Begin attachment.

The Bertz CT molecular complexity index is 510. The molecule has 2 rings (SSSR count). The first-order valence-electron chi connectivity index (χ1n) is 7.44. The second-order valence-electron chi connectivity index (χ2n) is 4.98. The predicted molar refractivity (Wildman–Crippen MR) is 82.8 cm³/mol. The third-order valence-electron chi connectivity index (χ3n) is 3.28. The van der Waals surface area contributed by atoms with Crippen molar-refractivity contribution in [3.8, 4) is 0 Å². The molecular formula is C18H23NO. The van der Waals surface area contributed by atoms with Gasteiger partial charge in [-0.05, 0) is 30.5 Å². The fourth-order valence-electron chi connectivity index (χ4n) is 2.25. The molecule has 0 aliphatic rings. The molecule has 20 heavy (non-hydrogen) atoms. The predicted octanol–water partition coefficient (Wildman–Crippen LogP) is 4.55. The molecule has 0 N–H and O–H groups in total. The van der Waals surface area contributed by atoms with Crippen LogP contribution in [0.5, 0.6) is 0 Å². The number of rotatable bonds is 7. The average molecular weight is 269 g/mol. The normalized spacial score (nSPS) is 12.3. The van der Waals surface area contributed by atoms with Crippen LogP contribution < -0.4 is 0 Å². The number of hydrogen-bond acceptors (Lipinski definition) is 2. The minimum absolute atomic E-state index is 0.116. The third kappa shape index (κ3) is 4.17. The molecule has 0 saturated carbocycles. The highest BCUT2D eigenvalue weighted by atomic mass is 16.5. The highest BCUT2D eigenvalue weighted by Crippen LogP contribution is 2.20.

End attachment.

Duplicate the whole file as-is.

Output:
The Bertz CT molecular complexity index is 510. The molecule has 2 rings (SSSR count). The first-order valence-electron chi connectivity index (χ1n) is 7.44. The second-order valence-electron chi connectivity index (χ2n) is 4.98. The predicted molar refractivity (Wildman–Crippen MR) is 82.8 cm³/mol. The third-order valence-electron chi connectivity index (χ3n) is 3.28. The van der Waals surface area contributed by atoms with Crippen molar-refractivity contribution in [3.8, 4) is 0 Å². The molecular formula is C18H23NO. The van der Waals surface area contributed by atoms with Gasteiger partial charge in [-0.05, 0) is 30.5 Å². The fourth-order valence-electron chi connectivity index (χ4n) is 2.25. The molecule has 0 aliphatic rings. The molecule has 20 heavy (non-hydrogen) atoms. The predicted octanol–water partition coefficient (Wildman–Crippen LogP) is 4.55. The molecule has 0 N–H and O–H groups in total. The van der Waals surface area contributed by atoms with Crippen LogP contribution in [0.5, 0.6) is 0 Å². The number of rotatable bonds is 7. The average molecular weight is 269 g/mol. The normalized spacial score (nSPS) is 12.3. The van der Waals surface area contributed by atoms with Crippen LogP contribution < -0.4 is 0 Å². The number of hydrogen-bond acceptors (Lipinski definition) is 2. The minimum absolute atomic E-state index is 0.116. The third kappa shape index (κ3) is 4.17. The molecule has 0 saturated carbocycles. The highest BCUT2D eigenvalue weighted by atomic mass is 16.5. The highest BCUT2D eigenvalue weighted by Crippen LogP contribution is 2.20.